A flurry of legal pleadings relating to Bernards Township’s sham hearings filed last week by the Thomas More Law Center (“TMLC”), signaled that the Law Center will continue to fight against approval of a mosque in Bernards Township, New Jersey.
In March 2016, the Islamic Society of Basking Ridge filed a lawsuit in the New Jersey Federal District Court alleging that Bernards Township had discriminated against the Islamic Society when it declined to approve the construction of a large mosque on a lot that was far too small to handle the contemplated structure. A similar lawsuit was filed by the federal government a few months later.
On May 23, 2017, the Township Committee and the Township Planning Board held a public meeting in which they held a previously unannounced vote to enter into a settlement agreement relating to the two lawsuits filed against them. The settlement agreements were matters of extraordinary public interest because they required the payment of $3.25 million dollars to a local mosque and its attorneys as well as a grant of a variance in the zoning ordinances to allow the mosque to be built. The public was not told of the terms of the settlement agreement or allowed to comment on the vote until after the vote had been taken.
On May 25, 2017, the TMLC, through its New Jersey affiliate attorney, Michael Hrycak, filed a lawsuit in the Superior Court of New Jersey on behalf of Plaintiff, Cody Smith, under the New Jersey Open Public Meetings Act (OPMA) for open and flagrant violations of that statute by the Township because they willfully sought to prevent public notice and comment on issues of profound public concern. The lawsuit alleges that Bernards Township entered into an agreement to settle the case brought against it by the Islamic Society of Basking Ridge and the federal government, without ever disclosing to the public beforehand, the terms of the settlement agreements as required by the New Jersey Open Public Meetings Act (OPMA).
On May 30, 2017, despite being notified of the State lawsuit seeking to void the settlement, the Township asked a federal judge to enter an order based on the settlement agreement, without telling him about this lawsuit.
On June 13, 2017, apparently seeing that their earlier votes without public notice were infirm, the Township Board held a second vote, supposedly to ratify the earlier vote. Then on June 21, 2017, the Township removed the state case to the Federal District Court.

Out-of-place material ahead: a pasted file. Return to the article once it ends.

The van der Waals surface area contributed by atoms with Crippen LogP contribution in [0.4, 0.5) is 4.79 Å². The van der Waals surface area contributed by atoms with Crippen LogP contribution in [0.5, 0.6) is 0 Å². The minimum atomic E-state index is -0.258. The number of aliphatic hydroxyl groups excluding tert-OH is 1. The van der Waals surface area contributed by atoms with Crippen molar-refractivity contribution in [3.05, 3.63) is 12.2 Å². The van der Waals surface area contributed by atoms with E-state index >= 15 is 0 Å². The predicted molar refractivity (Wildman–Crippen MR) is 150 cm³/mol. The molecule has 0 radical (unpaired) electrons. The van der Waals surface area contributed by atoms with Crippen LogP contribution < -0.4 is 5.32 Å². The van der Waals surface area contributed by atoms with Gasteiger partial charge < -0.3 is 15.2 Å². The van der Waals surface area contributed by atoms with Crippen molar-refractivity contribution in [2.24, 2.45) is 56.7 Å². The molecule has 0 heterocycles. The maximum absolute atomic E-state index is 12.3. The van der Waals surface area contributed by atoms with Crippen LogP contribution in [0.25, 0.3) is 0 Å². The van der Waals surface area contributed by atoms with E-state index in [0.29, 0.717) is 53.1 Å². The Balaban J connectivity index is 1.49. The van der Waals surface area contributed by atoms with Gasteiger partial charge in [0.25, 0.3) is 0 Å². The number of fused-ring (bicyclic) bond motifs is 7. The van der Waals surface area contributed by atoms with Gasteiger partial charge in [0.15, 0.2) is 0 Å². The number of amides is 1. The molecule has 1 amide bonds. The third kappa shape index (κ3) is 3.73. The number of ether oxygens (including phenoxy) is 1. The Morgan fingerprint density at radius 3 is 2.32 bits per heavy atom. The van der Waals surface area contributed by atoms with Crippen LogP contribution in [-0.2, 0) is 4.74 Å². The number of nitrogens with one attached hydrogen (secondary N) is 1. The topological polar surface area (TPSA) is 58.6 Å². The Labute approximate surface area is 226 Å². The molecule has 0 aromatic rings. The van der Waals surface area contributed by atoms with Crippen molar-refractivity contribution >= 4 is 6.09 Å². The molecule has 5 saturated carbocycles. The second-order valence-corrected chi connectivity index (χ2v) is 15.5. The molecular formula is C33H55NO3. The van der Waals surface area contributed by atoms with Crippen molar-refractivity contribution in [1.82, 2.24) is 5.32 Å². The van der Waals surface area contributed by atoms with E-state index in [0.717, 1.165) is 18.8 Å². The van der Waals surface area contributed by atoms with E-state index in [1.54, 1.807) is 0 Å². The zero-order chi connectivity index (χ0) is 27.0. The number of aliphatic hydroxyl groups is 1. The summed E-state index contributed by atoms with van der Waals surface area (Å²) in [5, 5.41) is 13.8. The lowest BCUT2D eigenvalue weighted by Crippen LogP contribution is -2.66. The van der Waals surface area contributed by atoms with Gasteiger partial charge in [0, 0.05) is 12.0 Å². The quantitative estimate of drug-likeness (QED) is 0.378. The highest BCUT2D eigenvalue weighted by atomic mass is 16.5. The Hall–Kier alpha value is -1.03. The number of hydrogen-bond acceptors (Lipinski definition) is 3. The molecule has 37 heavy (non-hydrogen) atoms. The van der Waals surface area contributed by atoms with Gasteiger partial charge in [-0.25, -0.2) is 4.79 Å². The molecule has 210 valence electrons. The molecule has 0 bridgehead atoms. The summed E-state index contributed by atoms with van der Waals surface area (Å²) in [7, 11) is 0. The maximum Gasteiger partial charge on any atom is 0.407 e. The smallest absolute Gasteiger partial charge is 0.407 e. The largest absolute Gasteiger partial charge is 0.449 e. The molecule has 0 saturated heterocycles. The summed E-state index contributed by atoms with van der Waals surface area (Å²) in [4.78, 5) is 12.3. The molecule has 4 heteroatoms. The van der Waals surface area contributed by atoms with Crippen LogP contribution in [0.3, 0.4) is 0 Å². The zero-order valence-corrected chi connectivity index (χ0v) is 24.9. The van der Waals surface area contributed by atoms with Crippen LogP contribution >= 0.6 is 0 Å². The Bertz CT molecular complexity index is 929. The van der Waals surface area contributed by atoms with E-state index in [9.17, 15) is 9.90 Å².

TMLC attorney Jay Combs commented: “The hearings held by the Township after the OPMA violations, were really just sham proceedings to cover their deliberate violations of the law which prejudiced the public’s rights during the first hearing. At the time of the second hearing on June 13th, they had already presented the signed settlement agreements to the federal judge and requested the judge to issue an order ratifying those agreements. The second hearing was simply window-dressing because they had no choice but to vote to approve the settlements again. The public deserves, and demands, more from their elected officials.”
In their answer to TMLC’s State Complaint, the Township attempted to sweep their violations under the rug by alleging that, even if they violated the New Jersey Open Public Meetings Act by voting on two settlement agreements without giving the public proper notice, those votes were later cured by what they called a de novo hearing on June 13, 2017 in which they voted again on the same settlement agreements. The problem with that argument was that the settlement had already been presented to the federal judge and was already memorialized in a court order. To show its disdain for the public, the Township informed the judge it has no legal obligation to allow public comments on the settlement agreements.
Regarding the Township’s removal of the State case to the Federal District Court, TMLC filed a motion in Federal Court alerting the Court to the fact that the Township of Bernards, in their Answer to the TMLC lawsuit, has attempted to paper-over their violations of the New Jersey Open Public Meetings Act (OPMA) by holding the sham hearing.
On the same day, the TMLC also asked the judge to send the State lawsuit back to the New Jersey state court, where it was originally filed, after the Township had removed the case from state court to federal court on June 21, 2017. The TMLC pointed out to the federal Judge that the lawyers for the Township, although they knew of the TMLC lawsuit seeking to void the settlement agreements, ensnared him by presenting these voidable agreements to the Judge without disclosing to him that a lawsuit was pending, which raised serious questions about the legality of the agreements.
The disturbing omissions of fact by the attorneys for the Township follows in the long and troubling pattern of the Township in the settlement of this case. They have rushed toward a pre-ordained settlement while ignoring the laws requiring public communication and input and finally shoved the settlement down the throats of unwilling citizens. The TMLC is vigorously defending the rights of Bernards Township citizens to a transparent and responsive Township government.
Richard Thompson is the president of the Thomas More Law Center, a national nonprofit public interest law firm that is based in Ann Arbor, Michigan.